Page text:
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. Last Updated: 07/27/2016

Raining on Chechnya's Parade

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Federal authorities ended counterterrorist operations in Chechnya as of midnight April 16. Thank God for that. President Ramzan Kadyrov and his local forces deal with Chechnya's problems much better than the forces sent from Moscow, which only infuriate the local population.

At least the situation with insurgents is no worse in Chechnya than it is in Ingushetia and Dagestan. In the Chechen city of Zandag, there is an active group of 20 to 30 insurgents operating under field commander Magarbi. In Nozhai-Yurtovsky, Chechnya, three commanders control about 100 insurgents. In the Shatoisky district of Chechnya, Tarkhan Gaziyev has about 30 insurgents, and 15 to 20 more operate under Said-Emin Dadayev in the Sharoisky region. The combined total is obviously more than the 70 insurgents that Chechen officials claim they are battling, but it is still a modest figure.

An insurgency needs the support of the people to succeed. As little as 10 insurgents who have the people's support are equal in strength to an entire squadron or battalion, but 10 rebels without that support are useless. Chechen insurgents have more difficulty gaining the support of the local population than do those in Ingushetia and Dagestan.

None of the insurgents operating from the mountains is battling for Chechen independence. They are fighting for Allah: Their worldview matches that of Osama bin Laden, and if they come to power they will set up a system based on the Taliban model.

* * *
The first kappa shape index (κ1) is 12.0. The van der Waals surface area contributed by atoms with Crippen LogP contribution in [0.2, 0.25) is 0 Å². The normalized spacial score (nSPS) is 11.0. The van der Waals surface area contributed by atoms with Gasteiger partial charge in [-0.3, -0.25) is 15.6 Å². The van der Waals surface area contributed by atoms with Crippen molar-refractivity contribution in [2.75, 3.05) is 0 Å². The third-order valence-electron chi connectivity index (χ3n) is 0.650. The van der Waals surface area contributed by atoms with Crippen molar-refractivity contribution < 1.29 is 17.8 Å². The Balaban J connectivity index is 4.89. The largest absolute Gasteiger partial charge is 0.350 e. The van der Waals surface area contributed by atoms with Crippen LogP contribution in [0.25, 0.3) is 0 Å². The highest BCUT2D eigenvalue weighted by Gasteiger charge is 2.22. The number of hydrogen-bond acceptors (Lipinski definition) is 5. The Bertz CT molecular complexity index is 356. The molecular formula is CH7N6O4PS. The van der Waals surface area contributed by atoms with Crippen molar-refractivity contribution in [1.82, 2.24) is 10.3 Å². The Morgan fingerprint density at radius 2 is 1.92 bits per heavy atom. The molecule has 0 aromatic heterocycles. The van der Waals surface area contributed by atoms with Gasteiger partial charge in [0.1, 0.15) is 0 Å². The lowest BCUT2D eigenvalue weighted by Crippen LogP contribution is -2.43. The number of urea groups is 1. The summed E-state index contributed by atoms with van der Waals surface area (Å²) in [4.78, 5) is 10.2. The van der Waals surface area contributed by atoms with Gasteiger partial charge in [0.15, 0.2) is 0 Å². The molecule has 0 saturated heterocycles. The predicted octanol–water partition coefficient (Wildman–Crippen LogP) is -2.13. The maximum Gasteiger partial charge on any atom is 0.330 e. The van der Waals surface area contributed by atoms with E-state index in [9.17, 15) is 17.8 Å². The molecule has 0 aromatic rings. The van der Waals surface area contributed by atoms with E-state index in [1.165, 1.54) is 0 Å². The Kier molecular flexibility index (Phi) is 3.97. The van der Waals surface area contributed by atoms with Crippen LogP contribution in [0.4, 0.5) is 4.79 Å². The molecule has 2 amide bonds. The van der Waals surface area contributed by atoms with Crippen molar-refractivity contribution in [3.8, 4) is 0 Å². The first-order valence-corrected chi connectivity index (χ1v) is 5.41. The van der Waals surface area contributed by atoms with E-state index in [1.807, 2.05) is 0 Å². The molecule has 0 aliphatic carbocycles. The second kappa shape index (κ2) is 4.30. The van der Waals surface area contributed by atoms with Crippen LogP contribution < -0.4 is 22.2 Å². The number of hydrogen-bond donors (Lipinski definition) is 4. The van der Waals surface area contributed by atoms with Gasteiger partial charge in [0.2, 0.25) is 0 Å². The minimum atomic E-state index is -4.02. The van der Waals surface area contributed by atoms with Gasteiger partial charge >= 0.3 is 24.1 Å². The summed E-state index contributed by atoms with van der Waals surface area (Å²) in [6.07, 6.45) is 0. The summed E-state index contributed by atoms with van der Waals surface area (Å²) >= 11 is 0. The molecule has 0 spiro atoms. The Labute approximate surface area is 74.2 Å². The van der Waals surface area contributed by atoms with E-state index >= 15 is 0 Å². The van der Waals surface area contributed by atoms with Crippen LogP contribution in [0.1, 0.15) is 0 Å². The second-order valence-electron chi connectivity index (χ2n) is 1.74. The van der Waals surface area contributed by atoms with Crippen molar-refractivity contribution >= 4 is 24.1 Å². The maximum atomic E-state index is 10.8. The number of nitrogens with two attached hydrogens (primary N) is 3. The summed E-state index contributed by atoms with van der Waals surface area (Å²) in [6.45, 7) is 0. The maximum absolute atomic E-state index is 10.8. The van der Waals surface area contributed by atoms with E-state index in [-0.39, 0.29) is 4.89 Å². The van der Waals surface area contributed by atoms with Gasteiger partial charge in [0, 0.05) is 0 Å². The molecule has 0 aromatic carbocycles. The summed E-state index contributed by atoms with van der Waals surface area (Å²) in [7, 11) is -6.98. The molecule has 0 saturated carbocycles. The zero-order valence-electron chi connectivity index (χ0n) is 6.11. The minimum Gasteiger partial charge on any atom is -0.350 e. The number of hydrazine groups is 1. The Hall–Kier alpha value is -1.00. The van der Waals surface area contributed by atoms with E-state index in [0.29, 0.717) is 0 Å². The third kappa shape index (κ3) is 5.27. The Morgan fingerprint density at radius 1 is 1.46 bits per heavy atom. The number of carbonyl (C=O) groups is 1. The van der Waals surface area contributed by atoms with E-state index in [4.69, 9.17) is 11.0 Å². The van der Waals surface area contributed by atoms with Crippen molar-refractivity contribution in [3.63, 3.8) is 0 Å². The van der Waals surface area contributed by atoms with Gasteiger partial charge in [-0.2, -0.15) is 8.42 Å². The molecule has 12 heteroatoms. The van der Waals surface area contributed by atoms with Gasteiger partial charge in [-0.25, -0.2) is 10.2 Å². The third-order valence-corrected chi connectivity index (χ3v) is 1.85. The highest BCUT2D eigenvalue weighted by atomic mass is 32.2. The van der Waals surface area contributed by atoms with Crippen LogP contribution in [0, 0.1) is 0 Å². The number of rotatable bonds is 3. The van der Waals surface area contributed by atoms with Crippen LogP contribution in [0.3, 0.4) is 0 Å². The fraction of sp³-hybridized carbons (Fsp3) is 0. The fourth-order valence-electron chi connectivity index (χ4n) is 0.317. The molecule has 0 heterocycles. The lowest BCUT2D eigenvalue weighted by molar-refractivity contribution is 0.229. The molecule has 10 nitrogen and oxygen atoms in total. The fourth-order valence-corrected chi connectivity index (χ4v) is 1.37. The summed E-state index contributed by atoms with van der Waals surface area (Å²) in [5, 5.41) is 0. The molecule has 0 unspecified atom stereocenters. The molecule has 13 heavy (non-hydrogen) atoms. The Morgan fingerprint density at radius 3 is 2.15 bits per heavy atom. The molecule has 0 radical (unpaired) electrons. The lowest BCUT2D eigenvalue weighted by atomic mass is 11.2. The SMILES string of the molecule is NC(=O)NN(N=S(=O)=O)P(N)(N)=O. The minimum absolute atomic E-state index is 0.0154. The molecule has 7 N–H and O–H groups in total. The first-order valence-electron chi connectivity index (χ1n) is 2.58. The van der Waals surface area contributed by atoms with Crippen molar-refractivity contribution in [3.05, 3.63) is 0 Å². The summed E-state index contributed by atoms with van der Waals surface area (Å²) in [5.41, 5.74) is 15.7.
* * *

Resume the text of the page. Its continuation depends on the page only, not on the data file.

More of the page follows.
Although Kadyrov's methods for fighting the insurgents are inhumane, they are effective. The patrimonial system is based on collective responsibility but prohibits murdering someone for no reason. Meanwhile, as Chechen troops burn down insurgents' homes, the number of insurgents is beginning to decline. In neighboring Dagestan, however, the counterterrorist operations are still directed from Moscow using federal forces. As the brutality of these forces intensifies, the effectiveness of their methods decreases, further multiplying the number of insurgents.

It's good that the operations were ended last week; there was only one problem with the timing. Two days before operations were called off, the division chief of the Vympel special forces group stepped on a mine and died from his injuries. His wife, who didn't want to let him go on this mission, was hospitalized for stress-related illness soon after he left. That is why after the explosion, when his legs were blown off and his stomach was ripped open, he told the doctor, "Don't tell my wife." He could have been saved, but the helicopter that was sent to evacuate him couldn't land because of thick fog. When the Vympel chief heard the sound of the helicopter retreating into the distance, he told his men to "stick together." Within minutes, he died without fear -- in the same way that Russia's best officers have died in the Caucasus for the last 300 years.

To avoid ruining a joyous celebration -- essentially marking the official end of two Chechen wars since 1994 -- the Vympel officer was buried quietly and secretly in the same way you would bury a cat that was just killed by a car.

The federal authorities could have announced the end of the counterterrorist operations several weeks after a top official from Russia's elite special forces was blown up by a landmine. But you do not hold a wedding two days after a funeral.

This makes it especially vile and proves that the end of counterterrorist operations does not mark Russia's victory over the insurgents, but Chechnya's victory over Russia.

Yulia Latynina hosts a political talk show on Ekho Moskvy radio.